Scope and Contents note
The Ainsworth Papers are divided into nine groups, housed across 27 boxes and 32 loose volumes. The loose volumes primarily consist of bound correspondence and are listed within the series appropriate to the content of the volume. The collection contains Ainsworth’s diaries, autobiography, personal correspondence, and the business records of the Oregon Central Railroad, Oregon Steam Navigation Company, Northern Pacific Railroad Company, and various mining, building and shipping enterprises.
The Diaries group contains Ainsworth’s diaries and his autobiography, and may be found in the first five folders of Box 1.
Personal Correspondence from family, friends and associates, arranged alphabetically by the sender’s last name, fill the rest of Box 1 and most of Box 2. Documents relating to the Freemasons—mostly correspondence but including some official papers— are in folder 8 of Box 2 and the first eight folders of Box 3. Notable correspondents in this group include Evans S. McComas.
Personal Correspondence from family, friends and associates, arranged alphabetically by the sender’s last name, fill the rest of Box 1 and most of Box 2. Documents relating to the Freemasons—mostly correspondence but including some official papers—are in folder 8 of Box 2 and the first eight folders of Box 3. Notable correspondents in this group include Evans S. McComas.
Oregon Steam Navigation Company correspondence and business records may be found in Boxes 5 through 9, and in the first three folders of Box 10.
Northern Pacific Railroad Company correspondence and business records begin in folder 4 of Box 10 and run through folder 2 of Box 15. Notable correspondents in this group include Hazzard Stevens.
Mines and Mining and Other Corporate Enterprises (except shipping and Portland Hydraulic Elevator Company) correspondence and documents begin in Box 15, volumes 6 and 7 and folder 3, and run through volume 32 and folder 2 of Box 18. While most of the businesses are mining operations (gold, silver and coal), Ainsworth’s enterprises also included two mills (Ainsworth Mill Co. and Cabinet Steam Sawmill), and the Oregon Steam Brewery.
Records of Barks Alden Besse, Coloma, and Kate Davenport, owned by J.C. Ainsworth, CM. Noyes, Allen Noyes, and others (1879–1888), are housed in volumes 35 through 37, and folder 3 of Box 18 through Box 21.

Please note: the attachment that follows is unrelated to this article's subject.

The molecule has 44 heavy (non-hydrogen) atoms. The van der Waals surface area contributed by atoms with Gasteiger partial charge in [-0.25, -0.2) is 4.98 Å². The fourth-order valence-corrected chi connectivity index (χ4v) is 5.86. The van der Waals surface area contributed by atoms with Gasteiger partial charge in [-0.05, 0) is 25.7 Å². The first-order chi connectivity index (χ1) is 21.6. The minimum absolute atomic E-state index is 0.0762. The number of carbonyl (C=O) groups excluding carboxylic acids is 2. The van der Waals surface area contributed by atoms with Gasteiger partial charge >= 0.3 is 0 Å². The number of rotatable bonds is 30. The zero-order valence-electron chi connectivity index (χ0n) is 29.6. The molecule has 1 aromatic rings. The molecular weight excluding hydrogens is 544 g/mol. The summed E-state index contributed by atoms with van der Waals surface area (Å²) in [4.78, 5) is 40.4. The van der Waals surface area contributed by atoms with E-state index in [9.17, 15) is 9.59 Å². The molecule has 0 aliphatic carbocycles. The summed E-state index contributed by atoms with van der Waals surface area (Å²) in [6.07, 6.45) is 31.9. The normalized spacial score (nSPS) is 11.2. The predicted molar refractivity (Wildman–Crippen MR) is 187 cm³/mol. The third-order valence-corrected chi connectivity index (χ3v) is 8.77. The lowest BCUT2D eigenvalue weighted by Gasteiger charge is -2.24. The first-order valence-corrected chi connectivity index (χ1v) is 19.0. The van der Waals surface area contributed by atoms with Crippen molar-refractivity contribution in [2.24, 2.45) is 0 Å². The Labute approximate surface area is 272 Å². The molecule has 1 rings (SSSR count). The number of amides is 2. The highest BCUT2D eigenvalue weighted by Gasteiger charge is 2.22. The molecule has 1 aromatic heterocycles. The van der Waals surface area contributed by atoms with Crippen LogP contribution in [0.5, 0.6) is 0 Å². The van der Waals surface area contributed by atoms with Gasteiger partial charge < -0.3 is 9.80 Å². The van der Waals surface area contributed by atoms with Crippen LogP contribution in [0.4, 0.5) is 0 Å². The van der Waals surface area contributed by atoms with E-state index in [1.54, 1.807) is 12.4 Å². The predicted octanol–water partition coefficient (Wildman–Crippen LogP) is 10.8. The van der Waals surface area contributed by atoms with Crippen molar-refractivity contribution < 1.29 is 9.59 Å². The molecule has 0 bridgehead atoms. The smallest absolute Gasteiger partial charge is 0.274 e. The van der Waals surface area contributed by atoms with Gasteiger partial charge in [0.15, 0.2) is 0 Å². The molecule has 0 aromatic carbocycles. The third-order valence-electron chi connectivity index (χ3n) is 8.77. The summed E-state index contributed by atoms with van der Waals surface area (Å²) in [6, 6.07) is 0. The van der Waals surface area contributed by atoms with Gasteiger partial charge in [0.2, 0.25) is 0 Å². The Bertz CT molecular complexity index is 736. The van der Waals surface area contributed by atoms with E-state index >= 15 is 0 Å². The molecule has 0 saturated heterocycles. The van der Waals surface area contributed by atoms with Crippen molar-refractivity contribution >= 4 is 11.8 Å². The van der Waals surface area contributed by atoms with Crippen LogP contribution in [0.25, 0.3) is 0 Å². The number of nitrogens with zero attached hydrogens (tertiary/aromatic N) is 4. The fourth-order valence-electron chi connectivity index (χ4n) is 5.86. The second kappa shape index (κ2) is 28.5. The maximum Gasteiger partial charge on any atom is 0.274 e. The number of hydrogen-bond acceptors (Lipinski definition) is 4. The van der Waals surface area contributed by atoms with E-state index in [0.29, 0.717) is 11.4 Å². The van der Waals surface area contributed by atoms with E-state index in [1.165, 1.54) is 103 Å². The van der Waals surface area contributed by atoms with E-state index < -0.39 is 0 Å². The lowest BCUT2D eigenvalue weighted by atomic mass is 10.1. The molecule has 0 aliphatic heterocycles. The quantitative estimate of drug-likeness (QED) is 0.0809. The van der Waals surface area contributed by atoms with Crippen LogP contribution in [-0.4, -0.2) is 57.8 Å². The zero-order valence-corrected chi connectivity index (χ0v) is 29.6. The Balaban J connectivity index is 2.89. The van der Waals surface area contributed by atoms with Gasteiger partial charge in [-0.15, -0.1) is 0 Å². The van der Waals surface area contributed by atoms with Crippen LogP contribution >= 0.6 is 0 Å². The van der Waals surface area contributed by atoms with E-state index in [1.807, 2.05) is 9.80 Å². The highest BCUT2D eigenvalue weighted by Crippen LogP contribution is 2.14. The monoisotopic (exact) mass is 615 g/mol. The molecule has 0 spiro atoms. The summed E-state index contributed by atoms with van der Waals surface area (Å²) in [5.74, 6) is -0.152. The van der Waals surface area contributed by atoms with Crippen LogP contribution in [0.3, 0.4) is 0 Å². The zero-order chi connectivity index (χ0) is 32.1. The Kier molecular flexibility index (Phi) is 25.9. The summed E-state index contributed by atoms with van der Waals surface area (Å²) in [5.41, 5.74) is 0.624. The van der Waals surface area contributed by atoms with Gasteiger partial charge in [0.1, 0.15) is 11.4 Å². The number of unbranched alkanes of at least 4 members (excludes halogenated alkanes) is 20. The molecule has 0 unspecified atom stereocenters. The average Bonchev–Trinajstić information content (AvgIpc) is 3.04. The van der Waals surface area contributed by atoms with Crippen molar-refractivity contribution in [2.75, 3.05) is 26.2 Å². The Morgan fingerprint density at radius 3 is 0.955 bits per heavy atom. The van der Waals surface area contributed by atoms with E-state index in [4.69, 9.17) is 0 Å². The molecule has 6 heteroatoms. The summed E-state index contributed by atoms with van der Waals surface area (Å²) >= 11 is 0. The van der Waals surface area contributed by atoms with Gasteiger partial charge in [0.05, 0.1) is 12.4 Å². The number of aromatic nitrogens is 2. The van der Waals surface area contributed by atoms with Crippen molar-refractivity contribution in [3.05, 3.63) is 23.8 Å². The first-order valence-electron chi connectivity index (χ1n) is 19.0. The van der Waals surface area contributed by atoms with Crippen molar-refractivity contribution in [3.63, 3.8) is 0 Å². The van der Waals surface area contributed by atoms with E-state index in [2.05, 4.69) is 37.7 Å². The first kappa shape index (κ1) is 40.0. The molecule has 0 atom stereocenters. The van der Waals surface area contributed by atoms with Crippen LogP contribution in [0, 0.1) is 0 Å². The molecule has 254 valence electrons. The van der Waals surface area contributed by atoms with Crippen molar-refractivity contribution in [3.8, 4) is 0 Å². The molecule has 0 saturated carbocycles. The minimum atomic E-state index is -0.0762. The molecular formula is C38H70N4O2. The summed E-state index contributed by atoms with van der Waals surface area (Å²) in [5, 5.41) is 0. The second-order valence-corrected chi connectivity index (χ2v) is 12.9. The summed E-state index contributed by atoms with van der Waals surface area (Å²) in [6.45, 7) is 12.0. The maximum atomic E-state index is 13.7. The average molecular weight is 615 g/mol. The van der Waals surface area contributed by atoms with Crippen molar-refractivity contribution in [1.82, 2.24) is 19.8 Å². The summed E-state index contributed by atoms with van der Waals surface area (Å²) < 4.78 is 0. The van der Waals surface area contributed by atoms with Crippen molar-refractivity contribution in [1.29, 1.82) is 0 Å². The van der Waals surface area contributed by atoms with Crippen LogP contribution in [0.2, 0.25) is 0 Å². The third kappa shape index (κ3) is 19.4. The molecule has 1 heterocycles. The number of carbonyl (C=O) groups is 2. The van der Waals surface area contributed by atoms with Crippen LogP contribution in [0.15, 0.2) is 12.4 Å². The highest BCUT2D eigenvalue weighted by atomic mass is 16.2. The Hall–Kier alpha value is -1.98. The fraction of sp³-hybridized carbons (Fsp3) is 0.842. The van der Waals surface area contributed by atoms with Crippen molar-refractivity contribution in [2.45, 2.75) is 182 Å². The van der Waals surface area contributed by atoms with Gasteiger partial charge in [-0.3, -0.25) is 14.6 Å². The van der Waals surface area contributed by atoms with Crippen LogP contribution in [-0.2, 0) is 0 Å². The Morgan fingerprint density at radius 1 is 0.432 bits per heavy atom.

Records of Building and House Construction, Portland (1880–1883) are housed in the first nine folders of Box 22.
Personal Finance and Corporate Records are housed in volume 38, and in folder 10 of Box 22 through Box 27.
Photographs consists of 78 black and white copy prints of ships, shipping personnel, and Oregon landmarks.
Conditions Governing Access note
Collection is open to the public. Collection must be used in Special Collections and University Archives Reading Room. Collection or parts of collection may be stored offsite. Please contact Special Collections and University Archives in advance of your visit to allow for transportation time.
Conditions Governing Use note
Property rights reside with Special Collections and University Archives, University of Oregon Libraries. Copyright resides with the creators of the documents or their heirs. All requests for permission to publish collection materials must be submitted to Special Collections and University Archives. The reader must also obtain permission of the copyright holder.
John Commingers Ainsworth was born in Springsboro, Ohio on June 6, 1822. His parents died when he was young, and with only two years of formal schooling he went to work for his uncle, a merchant. They became partners in a business selling trade goods from boats along the Ohio River, but soon young Ainsworth split from his uncle and bought a store with a partner, which they sold at a good profit after a successful year. He married a young woman, Josephine Augusta Kendall, who died fifteen months later. Ainsworth was not yet twenty.